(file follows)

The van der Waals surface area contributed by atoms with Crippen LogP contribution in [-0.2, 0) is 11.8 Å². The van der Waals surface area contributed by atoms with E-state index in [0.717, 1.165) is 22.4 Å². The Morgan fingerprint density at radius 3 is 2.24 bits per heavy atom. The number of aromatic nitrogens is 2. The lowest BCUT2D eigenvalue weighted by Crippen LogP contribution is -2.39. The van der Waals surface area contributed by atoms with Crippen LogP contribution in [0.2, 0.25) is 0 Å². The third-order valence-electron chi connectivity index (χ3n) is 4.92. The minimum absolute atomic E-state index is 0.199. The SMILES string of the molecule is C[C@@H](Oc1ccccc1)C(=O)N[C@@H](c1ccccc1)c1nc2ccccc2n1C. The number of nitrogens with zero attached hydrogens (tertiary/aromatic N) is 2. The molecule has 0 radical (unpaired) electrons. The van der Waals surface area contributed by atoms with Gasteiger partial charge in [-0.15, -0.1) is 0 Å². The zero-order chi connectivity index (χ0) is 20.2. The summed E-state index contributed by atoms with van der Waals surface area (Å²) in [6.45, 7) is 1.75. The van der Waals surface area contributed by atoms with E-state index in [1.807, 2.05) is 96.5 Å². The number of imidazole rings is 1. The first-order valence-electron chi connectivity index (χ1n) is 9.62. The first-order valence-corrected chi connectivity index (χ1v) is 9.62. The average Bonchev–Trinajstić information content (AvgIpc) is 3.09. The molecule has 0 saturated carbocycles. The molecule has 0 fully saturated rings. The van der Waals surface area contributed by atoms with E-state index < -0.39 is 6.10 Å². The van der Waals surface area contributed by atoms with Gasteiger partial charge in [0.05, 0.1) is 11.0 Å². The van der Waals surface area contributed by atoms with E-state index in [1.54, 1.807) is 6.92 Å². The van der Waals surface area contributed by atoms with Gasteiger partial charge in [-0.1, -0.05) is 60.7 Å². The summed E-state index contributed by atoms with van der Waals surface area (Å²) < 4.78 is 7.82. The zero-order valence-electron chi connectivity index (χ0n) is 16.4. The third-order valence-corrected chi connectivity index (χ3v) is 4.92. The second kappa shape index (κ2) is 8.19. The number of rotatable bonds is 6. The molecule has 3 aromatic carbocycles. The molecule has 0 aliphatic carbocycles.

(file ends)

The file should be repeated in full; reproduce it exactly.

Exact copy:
The van der Waals surface area contributed by atoms with Crippen LogP contribution in [-0.2, 0) is 11.8 Å². The van der Waals surface area contributed by atoms with E-state index in [0.717, 1.165) is 22.4 Å². The Morgan fingerprint density at radius 3 is 2.24 bits per heavy atom. The number of aromatic nitrogens is 2. The lowest BCUT2D eigenvalue weighted by Crippen LogP contribution is -2.39. The van der Waals surface area contributed by atoms with Crippen LogP contribution in [0.2, 0.25) is 0 Å². The third-order valence-electron chi connectivity index (χ3n) is 4.92. The minimum absolute atomic E-state index is 0.199. The SMILES string of the molecule is C[C@@H](Oc1ccccc1)C(=O)N[C@@H](c1ccccc1)c1nc2ccccc2n1C. The number of nitrogens with zero attached hydrogens (tertiary/aromatic N) is 2. The molecule has 0 radical (unpaired) electrons. The van der Waals surface area contributed by atoms with Gasteiger partial charge in [-0.15, -0.1) is 0 Å². The zero-order chi connectivity index (χ0) is 20.2. The summed E-state index contributed by atoms with van der Waals surface area (Å²) in [6.45, 7) is 1.75. The van der Waals surface area contributed by atoms with E-state index in [1.807, 2.05) is 96.5 Å². The number of imidazole rings is 1. The first-order valence-electron chi connectivity index (χ1n) is 9.62. The first-order valence-corrected chi connectivity index (χ1v) is 9.62. The average Bonchev–Trinajstić information content (AvgIpc) is 3.09. The molecule has 0 saturated carbocycles. The molecule has 0 fully saturated rings. The van der Waals surface area contributed by atoms with E-state index < -0.39 is 6.10 Å². The van der Waals surface area contributed by atoms with Gasteiger partial charge in [0.05, 0.1) is 11.0 Å². The van der Waals surface area contributed by atoms with E-state index in [1.54, 1.807) is 6.92 Å². The van der Waals surface area contributed by atoms with Gasteiger partial charge in [-0.1, -0.05) is 60.7 Å². The summed E-state index contributed by atoms with van der Waals surface area (Å²) < 4.78 is 7.82. The zero-order valence-electron chi connectivity index (χ0n) is 16.4. The third-order valence-corrected chi connectivity index (χ3v) is 4.92. The second kappa shape index (κ2) is 8.19. The number of rotatable bonds is 6. The molecule has 3 aromatic carbocycles. The molecule has 0 aliphatic carbocycles.